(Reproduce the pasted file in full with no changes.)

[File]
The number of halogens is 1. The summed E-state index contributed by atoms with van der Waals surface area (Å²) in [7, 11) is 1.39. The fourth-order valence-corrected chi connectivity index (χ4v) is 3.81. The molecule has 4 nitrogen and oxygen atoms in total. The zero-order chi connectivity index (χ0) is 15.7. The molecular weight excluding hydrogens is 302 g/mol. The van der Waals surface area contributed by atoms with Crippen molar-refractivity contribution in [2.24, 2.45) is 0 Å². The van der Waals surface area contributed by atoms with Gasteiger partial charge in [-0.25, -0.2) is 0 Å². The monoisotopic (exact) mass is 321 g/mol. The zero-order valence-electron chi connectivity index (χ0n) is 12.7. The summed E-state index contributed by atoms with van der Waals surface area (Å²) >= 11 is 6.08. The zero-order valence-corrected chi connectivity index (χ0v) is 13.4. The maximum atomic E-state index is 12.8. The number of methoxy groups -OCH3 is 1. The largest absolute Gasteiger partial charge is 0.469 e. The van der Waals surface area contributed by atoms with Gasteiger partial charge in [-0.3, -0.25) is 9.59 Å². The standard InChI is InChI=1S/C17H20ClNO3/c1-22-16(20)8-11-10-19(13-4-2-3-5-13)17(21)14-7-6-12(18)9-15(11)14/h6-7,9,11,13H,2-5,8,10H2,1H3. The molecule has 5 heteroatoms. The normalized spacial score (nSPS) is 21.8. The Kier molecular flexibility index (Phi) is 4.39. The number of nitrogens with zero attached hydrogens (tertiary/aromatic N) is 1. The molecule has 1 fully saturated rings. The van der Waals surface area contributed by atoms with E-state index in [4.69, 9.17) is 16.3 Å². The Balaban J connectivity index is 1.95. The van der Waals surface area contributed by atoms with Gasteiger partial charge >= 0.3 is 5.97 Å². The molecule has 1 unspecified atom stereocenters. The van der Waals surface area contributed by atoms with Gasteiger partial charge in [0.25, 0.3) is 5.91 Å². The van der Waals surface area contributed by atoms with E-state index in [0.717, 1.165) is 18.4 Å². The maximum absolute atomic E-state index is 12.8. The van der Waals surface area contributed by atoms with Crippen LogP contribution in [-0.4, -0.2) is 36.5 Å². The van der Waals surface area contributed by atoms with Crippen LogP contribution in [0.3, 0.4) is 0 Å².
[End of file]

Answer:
The number of halogens is 1. The summed E-state index contributed by atoms with van der Waals surface area (Å²) in [7, 11) is 1.39. The fourth-order valence-corrected chi connectivity index (χ4v) is 3.81. The molecule has 4 nitrogen and oxygen atoms in total. The zero-order chi connectivity index (χ0) is 15.7. The molecular weight excluding hydrogens is 302 g/mol. The van der Waals surface area contributed by atoms with Crippen molar-refractivity contribution in [2.24, 2.45) is 0 Å². The van der Waals surface area contributed by atoms with Gasteiger partial charge in [-0.25, -0.2) is 0 Å². The monoisotopic (exact) mass is 321 g/mol. The zero-order valence-electron chi connectivity index (χ0n) is 12.7. The summed E-state index contributed by atoms with van der Waals surface area (Å²) >= 11 is 6.08. The zero-order valence-corrected chi connectivity index (χ0v) is 13.4. The maximum atomic E-state index is 12.8. The number of methoxy groups -OCH3 is 1. The largest absolute Gasteiger partial charge is 0.469 e. The van der Waals surface area contributed by atoms with Gasteiger partial charge in [-0.3, -0.25) is 9.59 Å². The standard InChI is InChI=1S/C17H20ClNO3/c1-22-16(20)8-11-10-19(13-4-2-3-5-13)17(21)14-7-6-12(18)9-15(11)14/h6-7,9,11,13H,2-5,8,10H2,1H3. The molecule has 5 heteroatoms. The normalized spacial score (nSPS) is 21.8. The Kier molecular flexibility index (Phi) is 4.39. The number of nitrogens with zero attached hydrogens (tertiary/aromatic N) is 1. The molecule has 1 fully saturated rings. The van der Waals surface area contributed by atoms with E-state index in [4.69, 9.17) is 16.3 Å². The Balaban J connectivity index is 1.95. The van der Waals surface area contributed by atoms with Gasteiger partial charge >= 0.3 is 5.97 Å². The molecule has 1 unspecified atom stereocenters. The van der Waals surface area contributed by atoms with Gasteiger partial charge in [0.25, 0.3) is 5.91 Å². The van der Waals surface area contributed by atoms with E-state index in [0.717, 1.165) is 18.4 Å². The maximum absolute atomic E-state index is 12.8. The van der Waals surface area contributed by atoms with Crippen LogP contribution in [-0.4, -0.2) is 36.5 Å². The van der Waals surface area contributed by atoms with Crippen LogP contribution in [0.3, 0.4) is 0 Å².